Thursday, July 17, 2014

Journal writing when we're sad?

I mentioned on Tuesday that I'd been reading up on goal setting theory. At one point, I was working my way through a chapter on goal pursuit when I came across a paragraph containing the following two sentences:

“Sad mood has been found to facilitate problem solving and signals a need for changing the status quo. ... These studies imply that sad mood supports the generation of self-regulation strategies that lead to wise commitment to potential goals.”*

I didn't know that. In my notes, after the above quote, I wrote, "Huh! Who'd have thought?"

Just then a diary excerpt popped to mind. It was one that I had noted, but had decided not to use because it seemed a bit depressing for a light-hearted blog post. It was this one:

“My diary again. It’s sad to be going back to old habits I gave up since I got married. I used to write when I felt depressed – now I suppose it’s for the same reason.” (Sofia Tolstoy, Russian diarist and wife of novelist Leo Tolstoy, October 8, 1862, age 18)**

Possibly it's just me, and this may already be quite obvious, but learning something new about problem solving while sad and remembering the diary excerpt made something click for me.

Do you ever have the impulse to journal when you're upset or down? I certainly do. Perhaps, deep down (or right there on the surface), that impulse to journal represents more than the simple desire to vent or despair, but also the desire to solve a problem that we know needs solving. Perhaps these are the moments when one's journal becomes more than a record of events. Perhaps these are the moments when journaling offers a unique opportunity to think on paper, to put challenges into perspective, to clarify our aims, to determine the best manner in which to move in the direction of our goals. Perhaps these are the moments when we are reminded that journaling can be a powerful tool for transformative change.

It's definitely something I'll be thinking about in the journal entries to come. 


* From New Developments in Goal Setting and Task Performance, edited by Edwin A. Locke and Gary P. Latham, p. 527-8

** From The Diaries of Sofia Tolstoy, English language translation and Introduction by Cathy Porter

7 comments:

  1. I love putting my jumbled and confused thoughts on paper. Sometimes it expands into a solution, other times it just frees my mind for positive things.

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    1. Hi Leah! Like Leah K., I love how you put this -- freeing your mind for positive things. Such a great perspective! Thank you so much for stopping by. :)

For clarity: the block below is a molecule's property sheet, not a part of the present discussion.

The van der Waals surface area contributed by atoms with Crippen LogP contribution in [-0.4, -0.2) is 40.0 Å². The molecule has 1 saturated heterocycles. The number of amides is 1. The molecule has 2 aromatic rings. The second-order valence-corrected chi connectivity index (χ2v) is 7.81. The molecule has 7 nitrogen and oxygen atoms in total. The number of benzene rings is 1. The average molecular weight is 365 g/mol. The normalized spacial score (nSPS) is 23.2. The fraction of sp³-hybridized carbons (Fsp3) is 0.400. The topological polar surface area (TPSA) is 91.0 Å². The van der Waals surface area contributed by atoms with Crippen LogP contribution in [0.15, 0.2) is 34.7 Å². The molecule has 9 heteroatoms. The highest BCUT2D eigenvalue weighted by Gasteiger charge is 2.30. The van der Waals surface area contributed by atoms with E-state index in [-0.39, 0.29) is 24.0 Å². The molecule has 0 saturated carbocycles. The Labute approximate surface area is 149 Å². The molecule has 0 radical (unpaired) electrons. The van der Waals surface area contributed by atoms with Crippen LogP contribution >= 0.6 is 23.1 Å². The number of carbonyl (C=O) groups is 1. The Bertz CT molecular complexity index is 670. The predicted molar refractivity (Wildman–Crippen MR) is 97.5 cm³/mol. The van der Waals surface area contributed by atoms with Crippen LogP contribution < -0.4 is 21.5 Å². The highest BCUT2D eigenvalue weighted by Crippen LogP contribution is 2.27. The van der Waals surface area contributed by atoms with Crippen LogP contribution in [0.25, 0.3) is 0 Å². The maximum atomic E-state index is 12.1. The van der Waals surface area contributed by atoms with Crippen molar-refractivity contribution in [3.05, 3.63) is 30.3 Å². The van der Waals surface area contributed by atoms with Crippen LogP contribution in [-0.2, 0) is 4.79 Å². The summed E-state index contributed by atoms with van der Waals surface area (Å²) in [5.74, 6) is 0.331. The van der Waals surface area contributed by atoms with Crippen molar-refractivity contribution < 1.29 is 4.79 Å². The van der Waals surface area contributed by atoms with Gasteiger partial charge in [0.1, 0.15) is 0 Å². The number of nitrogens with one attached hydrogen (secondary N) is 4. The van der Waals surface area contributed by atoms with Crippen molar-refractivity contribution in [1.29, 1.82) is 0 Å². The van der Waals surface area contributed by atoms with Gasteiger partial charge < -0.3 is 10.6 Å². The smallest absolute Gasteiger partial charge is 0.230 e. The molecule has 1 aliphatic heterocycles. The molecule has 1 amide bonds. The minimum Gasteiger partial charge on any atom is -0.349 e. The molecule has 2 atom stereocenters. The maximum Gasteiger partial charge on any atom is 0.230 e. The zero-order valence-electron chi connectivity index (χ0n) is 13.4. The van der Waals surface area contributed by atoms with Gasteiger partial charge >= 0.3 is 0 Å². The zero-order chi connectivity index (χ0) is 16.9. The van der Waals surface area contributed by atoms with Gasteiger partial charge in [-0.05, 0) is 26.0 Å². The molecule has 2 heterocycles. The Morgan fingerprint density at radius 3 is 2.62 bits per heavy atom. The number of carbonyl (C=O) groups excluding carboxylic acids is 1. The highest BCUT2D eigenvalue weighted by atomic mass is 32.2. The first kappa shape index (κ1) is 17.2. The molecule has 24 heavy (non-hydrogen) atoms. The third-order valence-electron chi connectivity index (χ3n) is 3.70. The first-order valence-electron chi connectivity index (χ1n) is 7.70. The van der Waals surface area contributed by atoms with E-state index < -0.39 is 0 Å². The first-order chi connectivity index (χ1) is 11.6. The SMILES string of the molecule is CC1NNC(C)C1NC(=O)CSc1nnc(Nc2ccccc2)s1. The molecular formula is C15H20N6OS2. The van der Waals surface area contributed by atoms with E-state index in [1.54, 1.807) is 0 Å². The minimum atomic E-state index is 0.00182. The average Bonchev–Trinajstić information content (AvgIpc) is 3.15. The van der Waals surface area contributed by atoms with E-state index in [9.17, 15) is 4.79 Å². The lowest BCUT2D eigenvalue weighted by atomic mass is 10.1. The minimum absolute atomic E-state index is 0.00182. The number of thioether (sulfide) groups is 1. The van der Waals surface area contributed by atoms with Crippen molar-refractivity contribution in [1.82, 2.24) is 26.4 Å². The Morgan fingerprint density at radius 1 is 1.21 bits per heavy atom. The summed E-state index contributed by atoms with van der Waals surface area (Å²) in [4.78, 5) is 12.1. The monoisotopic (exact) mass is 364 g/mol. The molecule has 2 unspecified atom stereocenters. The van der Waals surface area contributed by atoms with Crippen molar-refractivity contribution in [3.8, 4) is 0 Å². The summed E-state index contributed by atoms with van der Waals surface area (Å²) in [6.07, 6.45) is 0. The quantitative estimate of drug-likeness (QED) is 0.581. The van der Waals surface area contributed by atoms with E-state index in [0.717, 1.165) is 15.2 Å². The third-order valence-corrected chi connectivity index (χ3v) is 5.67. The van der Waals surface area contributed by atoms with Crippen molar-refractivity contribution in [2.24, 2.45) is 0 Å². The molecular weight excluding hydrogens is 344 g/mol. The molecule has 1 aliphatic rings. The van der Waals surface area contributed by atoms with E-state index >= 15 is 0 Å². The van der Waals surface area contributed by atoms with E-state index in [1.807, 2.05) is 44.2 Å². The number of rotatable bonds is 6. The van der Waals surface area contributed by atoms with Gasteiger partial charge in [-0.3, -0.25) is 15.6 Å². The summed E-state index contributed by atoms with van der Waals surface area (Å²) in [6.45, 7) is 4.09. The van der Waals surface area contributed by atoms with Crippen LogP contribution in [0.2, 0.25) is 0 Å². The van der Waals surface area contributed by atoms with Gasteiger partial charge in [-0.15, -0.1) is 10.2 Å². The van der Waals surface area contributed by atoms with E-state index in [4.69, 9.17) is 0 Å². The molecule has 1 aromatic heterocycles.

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  2. I hadn't considered the sad entry was a way to make room for positive thoughts. I like that.

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    1. Hi Leah! I like that, too. I know I'll remember it the next time I'm writing a sad entry. Thank you so much for stopping by. :)

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  3. Hi! I popped over from Pinterest. I'm going to chime in here & say that when you write when you're sad, upset, etc. it gives VOICE to that feeling. Once you do that, it settles down & creates space for a solution or something positive to come thru. To me, it's kind of like clearing a clogged pipe. :-) Hali

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    1. Hi Hali! Clearing a clogged pipe -- that's such a great analogy, one I hadn't thought of before. I love it. Thank you for popping over. :)

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  4. I tend to journal a lot when I'm sad or if I find myself in a very challenging position. When life is going fine, I rarely make the time for my journal except for to-do lists. I do miss it. Lately I've been thinking about how my journal becomes my gratitude practice during sad periods but when I'm happy I'm expressing gratitude all the time. I really appreciate you sharing these quotes because I think quite often about how my daughter will likely get my journals and that sometime makes me be very careful about what I write. But the careful attitude also helps me express my negative thoughts in more positive ways. Thanks!

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